Supreme Court to hear long-gun registry, assisted suicide, mandatory minimums this fall
OTTAWA – Canada’s top court will hear cases this fall that could impact the Conservatives’ tough-on-crime agenda.
The long-gun registry, assisted suicide and mandatory minimum sentences for gun crimes are all on the docket at the Supreme Court of Canada, with potentially huge ramifications for the government.
The first case takes place on Oct. 8. The Quebec government is taking Ottawa to court over the destruction of long-gun registry records, which Quebec argues is unconstitutional. The issue is: can the federal government order the Quebec registry to be destroyed?
The Conservatives repealed the registry – a major platform promise – in 2012, in every province but Quebec.
On Oct. 15, the high court will revisit the issue of assisted suicide, which is illegal in Canada.
The court will consider whether or not it’s a crime to help someone, typically suffering from a degenerative disease, to end their lives – an issue first debated in 1993 during the Sue Rodriguez case, which upheld the law.
This year’s case essentially considers the same arguments of whether the section of the Criminal Code violates someone’s Charter rights – except this time the plaintiffs say the “moral values” of the country have changed.
Based on filings with the court, the government will argue “absolute prohibition” on assisted suicide – saying it is necessary to protect the vulnerable.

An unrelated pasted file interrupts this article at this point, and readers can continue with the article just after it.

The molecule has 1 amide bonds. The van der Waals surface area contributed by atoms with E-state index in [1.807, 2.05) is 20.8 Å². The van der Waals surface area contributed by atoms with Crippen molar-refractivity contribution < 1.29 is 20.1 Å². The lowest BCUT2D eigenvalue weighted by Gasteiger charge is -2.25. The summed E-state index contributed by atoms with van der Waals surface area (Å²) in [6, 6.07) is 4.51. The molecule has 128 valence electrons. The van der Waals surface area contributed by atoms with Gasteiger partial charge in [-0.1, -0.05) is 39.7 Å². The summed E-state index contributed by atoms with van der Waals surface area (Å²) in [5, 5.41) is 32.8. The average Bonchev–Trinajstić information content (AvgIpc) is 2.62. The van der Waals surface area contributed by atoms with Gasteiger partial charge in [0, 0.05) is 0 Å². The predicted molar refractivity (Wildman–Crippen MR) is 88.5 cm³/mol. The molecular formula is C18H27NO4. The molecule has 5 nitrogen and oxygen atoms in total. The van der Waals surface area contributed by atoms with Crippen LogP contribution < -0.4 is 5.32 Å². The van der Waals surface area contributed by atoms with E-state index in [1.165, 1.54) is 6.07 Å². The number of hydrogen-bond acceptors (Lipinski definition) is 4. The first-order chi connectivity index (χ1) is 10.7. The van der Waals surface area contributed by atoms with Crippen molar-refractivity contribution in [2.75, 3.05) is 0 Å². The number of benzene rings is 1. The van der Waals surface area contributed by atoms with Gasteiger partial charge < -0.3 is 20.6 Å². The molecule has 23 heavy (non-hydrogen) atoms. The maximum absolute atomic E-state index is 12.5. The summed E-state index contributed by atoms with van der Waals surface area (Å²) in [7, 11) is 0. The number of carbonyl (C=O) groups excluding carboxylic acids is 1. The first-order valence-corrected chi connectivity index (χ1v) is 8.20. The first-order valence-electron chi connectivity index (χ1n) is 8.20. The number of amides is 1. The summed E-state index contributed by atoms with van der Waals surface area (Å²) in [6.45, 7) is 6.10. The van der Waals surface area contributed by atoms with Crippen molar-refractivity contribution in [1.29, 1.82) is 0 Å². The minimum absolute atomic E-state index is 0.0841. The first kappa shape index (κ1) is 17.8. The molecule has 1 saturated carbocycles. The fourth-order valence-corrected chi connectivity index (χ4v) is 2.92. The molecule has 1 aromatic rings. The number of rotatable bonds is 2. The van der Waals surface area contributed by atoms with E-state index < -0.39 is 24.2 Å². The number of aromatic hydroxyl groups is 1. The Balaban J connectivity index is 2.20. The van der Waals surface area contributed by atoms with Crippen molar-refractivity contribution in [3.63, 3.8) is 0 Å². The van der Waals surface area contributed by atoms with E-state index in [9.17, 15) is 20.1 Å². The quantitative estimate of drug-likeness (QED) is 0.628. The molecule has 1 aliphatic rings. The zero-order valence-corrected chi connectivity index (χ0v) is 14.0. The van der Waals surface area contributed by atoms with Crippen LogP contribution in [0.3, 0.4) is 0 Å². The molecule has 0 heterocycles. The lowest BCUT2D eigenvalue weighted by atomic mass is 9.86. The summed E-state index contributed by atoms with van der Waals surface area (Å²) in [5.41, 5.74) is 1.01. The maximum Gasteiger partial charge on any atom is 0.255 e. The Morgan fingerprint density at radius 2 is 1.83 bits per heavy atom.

Fun fact: Chief Justice Beverley McLachlin was also on the bench during the Rodriguez case, and was among the dissenting opinions.
Another two cases to watch will be heard together on Nov. 7, and consider whether mandatory minimum sentences for weapons offences constitute “cruel and unusual punishment.”
The first has to do with a 19-year-old offender in Ontario who received a three-year sentence for possessing a fully loaded pistol at a community centre. And the second deals with a repeat offender with two prior convictions who received a seven-year sentence for illegally possessing a loaded semi-automatic gun.
Both pleaded guilty, but challenged their mandatory sentences.
Other cases this fall will consider:
- whether an airgun, or BB gun, constitutes a firearm;
- the proper representation of aboriginal people on juries;
- if religious objects in public violate someone’s freedom of religion and right to dignity.
© 2014 Shaw Media